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Pursuit Boston, an Official 'Spinning' Studio, Welcomes Riders

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Photo courtesy of Pursuit Boston
Photo courtesy of Pursuit Boston

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The competition in Boston's indoor cycling arena keeps picking up, with seemingly a new studio opening every month—though the latest one to open, Pursuit Boston, can call itself an officially licensed Spinning® studio. From its instructors to its bikes, Pursuit embodies the namesake brand of the cycling phenomenon. We spoke with co-owner Jennie Dutil about what makes these 26 bikes in a second-floor Boylston Street studio different from the slew of other spots around town.

How did the studio come to be?
I've always loved spinning and got into it when I had a knee injury and surgery in college. About a year and a half ago I decided I wanted to share my passion with more people and create an environment that is community focused.

So you're officially licensed as a Spinning® studio. What defines that trademarked experience versus any other indoor cycling studio?
Two things. One, we adhere to the Spinning® program. Basically, we don't do classes with any contradictory movements—we don't use weights, we don't cycle without resistance, no hovering. Movements like that which contradict with indoor cycling was developed for. Safety is at the real core of the Spinning® program, so anything that could put you at risk of injury are things we don't do. Also all of our instructors have to be MDA [Mad Dogg Athletics] certified by the company that owns Spinning.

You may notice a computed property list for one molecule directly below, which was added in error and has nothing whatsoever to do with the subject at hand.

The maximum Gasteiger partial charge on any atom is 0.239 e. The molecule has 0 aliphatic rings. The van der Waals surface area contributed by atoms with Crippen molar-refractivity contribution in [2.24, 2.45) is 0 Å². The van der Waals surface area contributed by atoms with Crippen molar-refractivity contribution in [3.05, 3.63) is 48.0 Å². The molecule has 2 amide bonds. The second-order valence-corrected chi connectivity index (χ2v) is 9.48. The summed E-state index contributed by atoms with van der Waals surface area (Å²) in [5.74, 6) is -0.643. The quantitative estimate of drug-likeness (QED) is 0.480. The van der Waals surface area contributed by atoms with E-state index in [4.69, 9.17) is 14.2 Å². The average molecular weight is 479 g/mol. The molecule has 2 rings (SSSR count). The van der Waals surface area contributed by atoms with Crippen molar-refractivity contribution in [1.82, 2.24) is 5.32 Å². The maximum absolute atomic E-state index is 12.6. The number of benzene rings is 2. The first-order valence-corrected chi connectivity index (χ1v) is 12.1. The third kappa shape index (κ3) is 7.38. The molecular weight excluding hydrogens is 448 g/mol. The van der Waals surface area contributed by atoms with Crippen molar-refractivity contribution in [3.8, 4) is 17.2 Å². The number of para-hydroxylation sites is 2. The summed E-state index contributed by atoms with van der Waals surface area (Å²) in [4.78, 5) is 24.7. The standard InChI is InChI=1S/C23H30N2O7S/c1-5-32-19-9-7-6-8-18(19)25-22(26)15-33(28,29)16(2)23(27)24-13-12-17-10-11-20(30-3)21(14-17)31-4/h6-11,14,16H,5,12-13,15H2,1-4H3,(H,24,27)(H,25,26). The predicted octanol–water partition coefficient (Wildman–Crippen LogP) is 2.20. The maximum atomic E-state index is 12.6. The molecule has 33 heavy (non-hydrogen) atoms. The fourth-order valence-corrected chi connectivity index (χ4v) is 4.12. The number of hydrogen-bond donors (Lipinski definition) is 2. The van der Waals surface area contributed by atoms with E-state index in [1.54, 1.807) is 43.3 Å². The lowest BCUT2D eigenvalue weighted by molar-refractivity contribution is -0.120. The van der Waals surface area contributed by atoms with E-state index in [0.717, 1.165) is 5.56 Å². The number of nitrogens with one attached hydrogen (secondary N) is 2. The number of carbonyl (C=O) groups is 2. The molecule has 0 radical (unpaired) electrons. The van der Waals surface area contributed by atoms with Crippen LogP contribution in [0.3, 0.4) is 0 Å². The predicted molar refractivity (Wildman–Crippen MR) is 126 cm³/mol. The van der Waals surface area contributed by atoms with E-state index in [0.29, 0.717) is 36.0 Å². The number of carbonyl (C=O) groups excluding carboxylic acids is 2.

And are there particular bikes used?
There are, they are called Spinners and created by Star Trac. They are similar to other bikes on the market. The Spinning program was initially designed as a way for outdoor cyclers to work out indoors, and it used all the same principles to get your body ready for outdoor cycling.

What kind of fitness backgrounds do your students typically have?
Honestly, they vary. That's one of the great things about the Spinning® program, it's designed for all fitness levels and ages. We get everybody from people training for marathons to outdoor cyclists, even a cute couple in their 70s that come here.

What is your background? What steps took you from being a Spinning® student to opening a studio?
For almost ten years I was in human resources at a financial company here in Boston, which I think really helped me with sourcing our instructors. I wanted to make Spinning more of a career move for me. I went to people with the Spinning® program around the country and also people in the area. It's been helpful getting the space open. One of the key things to whether you're successful or not are your instructors.

Tell us a bit about the community and charity aspects you have tied into Pursuit.
From the start we really wanted to make sure our studio wasn't only a place for people to get in a great workout; we wanted to give back to our local community. So, 365 days a year, we will donate $1 for each rider who comes through our doors to a local charity. Every quarter we'll change the recipient and for our first quarter we chose Dana Farber. On the other side of that we also do tie-ins with local businesses in the area, from carrying New Balance to fabulous headbands that a local Navy wife made.

What is the main differentiator for Pursuit in an increasingly competitive Boston cycling landscape?
When we initially set out to open Pursuit we did it completely with the rider in mind. We took the best of everything. We have the stadium-style seating, there's not a bad seat in the house. You can see the instructor and they can see you from any bike. We have a state-of-the-art sound system, eight speakers over four rows of bikes. LED lighting that can change the mood of the room with the push of a button.

We bought the newest and best bikes on the market; they can only be found in a few studios around the country. They have performance tracking on them. Another layer to that is fairly soon we'll have a bike booking app for people to decide which bike they want, and then at the end of the ride, we'll send them their average RPM, distance, power, and if they have a heart rate monitor that pairs with the system, they'll also get their heart rate and calories burned.

Pursuit Boston classes run for 45 minutes at $22 per class and can be booked online with full locker room amenities available.
· Meet the Company That Trademarked the Word 'Spin' [Racked National]
· Pursuit Boston [Official Site]

Pursuit Boston

569 Boylston Street, 2nd Floor, Boston, MA 02116